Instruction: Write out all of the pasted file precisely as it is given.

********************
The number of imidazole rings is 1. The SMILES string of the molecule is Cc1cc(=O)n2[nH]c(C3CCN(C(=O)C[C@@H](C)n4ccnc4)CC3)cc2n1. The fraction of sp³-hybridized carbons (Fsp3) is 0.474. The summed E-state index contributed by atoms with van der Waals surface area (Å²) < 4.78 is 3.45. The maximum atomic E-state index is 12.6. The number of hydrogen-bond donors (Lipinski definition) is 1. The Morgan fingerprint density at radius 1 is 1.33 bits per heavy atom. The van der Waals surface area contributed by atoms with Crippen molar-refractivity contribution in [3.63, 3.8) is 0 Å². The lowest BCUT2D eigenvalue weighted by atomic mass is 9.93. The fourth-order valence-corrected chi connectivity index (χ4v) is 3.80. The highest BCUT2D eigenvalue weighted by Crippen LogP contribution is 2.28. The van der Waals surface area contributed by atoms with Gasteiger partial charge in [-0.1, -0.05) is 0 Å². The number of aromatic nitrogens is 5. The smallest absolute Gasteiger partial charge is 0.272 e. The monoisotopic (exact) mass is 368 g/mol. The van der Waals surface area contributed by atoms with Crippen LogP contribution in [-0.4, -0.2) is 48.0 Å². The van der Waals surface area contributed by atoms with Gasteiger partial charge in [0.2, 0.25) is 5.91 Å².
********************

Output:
The number of imidazole rings is 1. The SMILES string of the molecule is Cc1cc(=O)n2[nH]c(C3CCN(C(=O)C[C@@H](C)n4ccnc4)CC3)cc2n1. The fraction of sp³-hybridized carbons (Fsp3) is 0.474. The summed E-state index contributed by atoms with van der Waals surface area (Å²) < 4.78 is 3.45. The maximum atomic E-state index is 12.6. The number of hydrogen-bond donors (Lipinski definition) is 1. The Morgan fingerprint density at radius 1 is 1.33 bits per heavy atom. The van der Waals surface area contributed by atoms with Crippen molar-refractivity contribution in [3.63, 3.8) is 0 Å². The lowest BCUT2D eigenvalue weighted by atomic mass is 9.93. The fourth-order valence-corrected chi connectivity index (χ4v) is 3.80. The highest BCUT2D eigenvalue weighted by Crippen LogP contribution is 2.28. The van der Waals surface area contributed by atoms with Gasteiger partial charge in [-0.1, -0.05) is 0 Å². The number of aromatic nitrogens is 5. The smallest absolute Gasteiger partial charge is 0.272 e. The monoisotopic (exact) mass is 368 g/mol. The van der Waals surface area contributed by atoms with Crippen LogP contribution in [-0.4, -0.2) is 48.0 Å². The van der Waals surface area contributed by atoms with Gasteiger partial charge in [0.2, 0.25) is 5.91 Å².